My Organic Produce Club Weekly Food Share:
“The king of the fruits”, mango fruit is one of the most popular, nutritionally rich fruit with unique flavor, fragrance, taste, and heath promoting qualities making it a common ingredient in new functional foods often called “super fruits”.
Mangoes are among the best tasting fruits and due to the different types, there are actually different techniques for eating them.
Some mangoes are very juicy and soft when well ripe. Clean the mango and give it a massage to soften it. Then poke a hole at the tip and get ready to suck the juice out.
Other mangoes are meaty. Peel the skin off and slice the meet with a knife. Then cut into bite chunks and enjoy.
Other mangoes are small and have less meat to deal with, but are also delicious. Clean the outer skin and the bite it off if you like, Then simply bite right into it. Keep a napkin handy. This is good but messy.
|Produce List for the week of June, 25-29 2012:|
* Lettuce Red Leaf
* Greens Dandelion Red
* Squash Acorn
* Salad Italian Mix
* Garlic White
* Pepper Yellow
* Sweet Onion
* Apples Granny Smith
* Mango (Fl)
* Pears Packham
A popular squash named for its resemblance to a large ribbed acorn. Acorn squash is typically green. New varieties are white (Table Queen) or a pumpkin color (Golden Acorn). All varieties have a firm yellow-orange flesh. Native to the Americas, the first European settlers thought squash to be a type of melon since they had never seen them before. The term acorn squash first appeared in print in 1937. Although considered a winter squash, acorn squash belongs to the same species as all summer squashes. Grilled, roasted, stuffed, pureed into soup, or topping a salad, the delicate nutty flavor is sure to please!
- 2 acorn squash, halved stem to end, seeds removed
- 1 Tablespoon extra-virgin olive oil
- 1 Tablespoon unsalted butter
- ½ cup red or white quinoa, rinsed
- 1 cup water
- 1 shallot, minced
- 3 cloves garlic, minced
- 3 cups fresh baby spinach (about 3 ounces)
- ⅓ cup golden raisins or dried cranberries
- ⅓ cup chopped shelled unsalted pistachios
- 2 Tablespoons plus 4 teaspoons grated parmesan cheese, divided
- Kosher salt and black pepper
- Preheat the oven to 400ºF. Line a rimmed baking sheet with parchment paper or aluminum foil. Brush the insides of the squash with olive oil and sprinkle lightly with salt and pepper. Place cut-side down on the prepared baking sheet. Roast until the flesh can be pierced easily with a fork, about 30 minutes.
- Meanwhile, in a small saucepan over high heat, bring the quinoa and water to a boil. Reduce the heat to low, cover, and cook until the water has been absorbed and the quinoa is tender, 10 to 12 minutes for white quinoa, 18 to 20 minutes for red. Turn off the heat and let the quinoa sit for 5 minutes. Fluff with a fork and allow to cool slightly.
- In a large nonstick skillet, melt the butter over medium heat. Add the shallot and sauté, stirring occasionally, until translucent and soft, 3 to 5 minutes. Add the spinach and wilt, stirring and turning occasionally with tongs, 3 to 4 minutes. Stir in the cooked quinoa, raisins or cranberries, pistachios, and 2 tablespoons of Parmesan cheese. Season to taste with salt and pepper.
- When the squash are cooked, turn them over so the cut side is up. Fill each half completely with filling and sprinkle with about 1 teaspoon of the remaining Parmesan cheese.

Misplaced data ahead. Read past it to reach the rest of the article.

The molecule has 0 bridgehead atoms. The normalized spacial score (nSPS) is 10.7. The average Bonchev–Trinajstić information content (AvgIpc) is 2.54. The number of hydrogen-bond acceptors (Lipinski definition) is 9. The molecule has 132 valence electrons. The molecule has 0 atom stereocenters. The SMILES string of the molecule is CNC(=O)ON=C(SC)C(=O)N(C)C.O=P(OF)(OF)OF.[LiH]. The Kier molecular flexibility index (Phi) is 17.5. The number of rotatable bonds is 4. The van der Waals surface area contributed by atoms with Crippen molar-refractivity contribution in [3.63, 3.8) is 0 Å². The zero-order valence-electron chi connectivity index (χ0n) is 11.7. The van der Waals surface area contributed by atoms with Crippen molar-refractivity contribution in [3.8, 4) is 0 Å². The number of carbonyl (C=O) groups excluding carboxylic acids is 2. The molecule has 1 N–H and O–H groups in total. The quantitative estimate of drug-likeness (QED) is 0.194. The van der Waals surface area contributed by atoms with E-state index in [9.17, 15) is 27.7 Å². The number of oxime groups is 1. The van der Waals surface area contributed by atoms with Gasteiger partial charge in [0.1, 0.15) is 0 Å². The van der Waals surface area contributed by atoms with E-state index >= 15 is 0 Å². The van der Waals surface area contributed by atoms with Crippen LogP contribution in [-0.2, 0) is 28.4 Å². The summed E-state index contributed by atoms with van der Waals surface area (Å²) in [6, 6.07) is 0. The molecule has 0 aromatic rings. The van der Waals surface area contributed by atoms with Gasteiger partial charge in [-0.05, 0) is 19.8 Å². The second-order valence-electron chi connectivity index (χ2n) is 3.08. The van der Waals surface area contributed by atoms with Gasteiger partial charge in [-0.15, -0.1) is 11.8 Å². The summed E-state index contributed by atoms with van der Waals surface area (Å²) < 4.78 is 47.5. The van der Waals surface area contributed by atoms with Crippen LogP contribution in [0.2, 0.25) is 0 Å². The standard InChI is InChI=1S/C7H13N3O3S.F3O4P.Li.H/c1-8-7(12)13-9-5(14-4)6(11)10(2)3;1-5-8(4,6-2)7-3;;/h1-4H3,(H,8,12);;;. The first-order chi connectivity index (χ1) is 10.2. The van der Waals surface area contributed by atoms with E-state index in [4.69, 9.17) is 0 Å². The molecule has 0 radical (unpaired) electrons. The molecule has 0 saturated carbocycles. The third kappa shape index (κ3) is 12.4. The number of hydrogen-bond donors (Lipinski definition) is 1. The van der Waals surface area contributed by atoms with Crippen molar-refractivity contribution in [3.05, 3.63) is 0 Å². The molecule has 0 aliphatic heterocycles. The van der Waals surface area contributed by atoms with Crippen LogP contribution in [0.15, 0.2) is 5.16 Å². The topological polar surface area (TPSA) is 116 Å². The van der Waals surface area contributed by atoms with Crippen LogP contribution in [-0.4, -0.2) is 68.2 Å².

- Return the filled squash to the oven and cook an additional 20 to 25 minutes, until the filling is heated through and the cheese is melted. Serve hot.
I only used one squash instead of two, which was great because I could “overstuff” them and still have some leftover filling to nibble on while they were in the oven.
1 acorn squash
1-2 T mascarpone cheese
4-6 sage leaves, chopped
2 portabella mushrooms
2 garlic cloves, minced
1 sour baguette, refreshed in the oven and then sliced into thin rounds
Heat the oven to 400. Cut the squash in half, lengthwise, and put cut side down on some parchment on a baking sheet. Roast in the oven until very soft and caramelized, 45-60 minutes. Cool and scoop out the seeds and strings. Then scoop out the flesh and mash it together in a small bowl. Add a little salt, the mascarpone, and the sage.
Taste for seasoning. While the squash roasts, roast the portabella caps. Discard the stems, and drizzle some olive oil, some salt, and some of the garlic on the gill side of each portabella cap. Roast those in the oven for 10-15 minutes, or until very soft. When cool, cut into small wedges. Spread a little roasted squash on a crostini, top it with a wedge or two of mushroom, finish with a little chive sprinkle, and serve.
- 1 acorn squash
- 2 apples, cored and sliced
- 1 tablespoon butter
- 2 tablespoons brown sugar
- 1 tablespoon finely chopped walnuts
- 1/2 teaspoon salt
- 1/2 teaspoon ground cinnamon
- To easily peel the acorn squash without losing a lot of vegetable, gently drop the squash in a large pot of boiling water, and boil for 15 minutes. Pour off the boiling water and fill with cold water and let sit 5 minutes to cool. When cool enough to handle, use a knife to slice off the peel on the ridges and use a teaspoon to dig out the peel in the valleys. Slice the squash in half and remove the seeds and stem. Then slice the halves into sections and finally cut into 1 inch chunks.
- Place the squash chunks into a large microwave-safe bowl along with the apples. Dot with pieces of butter. Sprinkle the brown sugar, walnuts, salt and cinnamon over the top. Cover with plastic wrap, and poke a few holes in it for ventilation.
- Cook in the microwave for 7 1/2 minutes on full power. Remove, uncover, and stir. Return to the microwave, and cook for another 7 1/2 minutes on full power, until tender. Serve hot.